Human beings are not like curators of life because the word curator comes from “cure” and she much prefers the word care, we human beings must be caretakers so that our children and grandchildren inherit a better world. Women, she asserts, are mothers and they must be mothers beyond the usual understanding, mothering is not only about curing but more so about caring, “There is no illness to be cured but something to be cared like a mother cares for her children…”
Alas, women are not allowed to play a greater role for greater good! Later on in a brief conversations she rues the fact that the first prime minister of Portugal, Maria de Lourdes Pintasilgo, was allowed to be prime minister for only a 100 days. She was too good and competent a prime minister but the men in her cabinet did not like her! Oh yes, men can be male chauvinistic pigs in Portugal too. It is still a patriarchal society in the world everywhere…in fact, the vivacious Ana Filomena Amaral has done her done her master’s thesis on Portugal’s first prime minister who must not be allowed to be forgotten for she did and could have done a lot of good for the country if they had let her.
She is part of a group called Arte-Via which anyone may look up if interested at www.arte-via.org. There is also the Fundacao Cuidar o Fudero which is a trust taking care of and working to keep the first prime minister’s legacy alive…Maria de Lourdes Pintasilgo was no ordinary woman for her times! And the very involved Ana Filomena Amaral is in India to share her feelings and thoughts with her Indian counterparts at GALF…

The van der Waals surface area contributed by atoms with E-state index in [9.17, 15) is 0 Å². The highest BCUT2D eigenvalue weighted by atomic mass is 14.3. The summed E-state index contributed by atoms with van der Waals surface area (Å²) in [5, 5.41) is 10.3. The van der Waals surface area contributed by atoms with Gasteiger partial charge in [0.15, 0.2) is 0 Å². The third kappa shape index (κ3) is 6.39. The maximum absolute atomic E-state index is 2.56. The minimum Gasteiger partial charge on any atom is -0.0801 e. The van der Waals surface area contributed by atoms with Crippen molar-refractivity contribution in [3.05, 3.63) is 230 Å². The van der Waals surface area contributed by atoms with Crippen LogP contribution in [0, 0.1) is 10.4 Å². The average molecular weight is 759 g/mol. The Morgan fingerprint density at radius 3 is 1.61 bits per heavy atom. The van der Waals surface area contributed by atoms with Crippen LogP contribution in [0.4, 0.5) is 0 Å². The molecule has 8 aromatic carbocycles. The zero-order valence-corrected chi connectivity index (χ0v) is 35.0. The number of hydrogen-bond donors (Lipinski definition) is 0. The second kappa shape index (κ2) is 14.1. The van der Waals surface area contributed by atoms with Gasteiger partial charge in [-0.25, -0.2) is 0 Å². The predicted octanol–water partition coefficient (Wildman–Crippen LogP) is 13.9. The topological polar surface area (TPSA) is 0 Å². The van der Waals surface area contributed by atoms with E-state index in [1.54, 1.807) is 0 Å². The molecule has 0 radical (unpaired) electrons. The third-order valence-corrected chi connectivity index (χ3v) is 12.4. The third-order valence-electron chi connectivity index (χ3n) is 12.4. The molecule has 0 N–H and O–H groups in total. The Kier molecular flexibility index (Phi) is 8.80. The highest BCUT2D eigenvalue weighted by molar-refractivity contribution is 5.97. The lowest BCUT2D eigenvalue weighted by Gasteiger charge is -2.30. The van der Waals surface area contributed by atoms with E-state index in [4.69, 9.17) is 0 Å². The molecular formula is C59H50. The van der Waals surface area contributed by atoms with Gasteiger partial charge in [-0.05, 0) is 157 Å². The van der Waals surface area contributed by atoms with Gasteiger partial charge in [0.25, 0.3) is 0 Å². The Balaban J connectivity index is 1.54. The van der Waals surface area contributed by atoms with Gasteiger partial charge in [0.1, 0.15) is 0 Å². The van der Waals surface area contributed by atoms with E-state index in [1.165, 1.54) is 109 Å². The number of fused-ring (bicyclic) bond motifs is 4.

As for Sunita Peres da Costa, she comes across an author who’s in search of her lost Indian roots! She smiles at the suggestion but admits as much for she has such a mixed upbringing and is an Australian today, “My book `Saudade’ is about longing for lost things!” It’s a novella really, she explained, and it is about trying to recapture the violence of colonial legacies like that of the Indian partition. The quiet and retiring Sunita points out that India is known for its spirituality “but there are so many contradictions!”
Sunita’s muse for her book is about the trade in human beings from Lisbon to India and she has been tracing that journey right to USA where she has been living too. She too has Goan connections in so much as her father was born in Curtorim and mother was from Bardez, to cut a long story short, “I was transplanted to Sydney, Australian and am now Australian!” Her father, she recounted, had Goa in his blood “and his mind was always in Goa, he was obsessed by Goa, he loved both the Portuguese and Konkani language…my book is all about the Goan connection!” In her family, Sunita said, “we were very Portuguese and Gandhi was not without controversy!” Sunita Peres da Costa’s book `Saudade’ is also slated for release and discussion at GALF.
Do catch up with the respective sessions as scheduled if you’re interested in contemporary literature to do with the Goan diaspora and where it took so many Goans to experience life in the Portuguese colonies to find fame and/or fortune and how it impacts second and third generation down the line…Ana Filomena Amaral talks about generosity, antipathy, tolerance and saying no to plastics because the Artic and Antartica poles are melting rapidly. Sunita Peres da Costa is chasing an internal world of loss and what’s there to find back and treasure! Interesting authors, both.

— Tara Narayan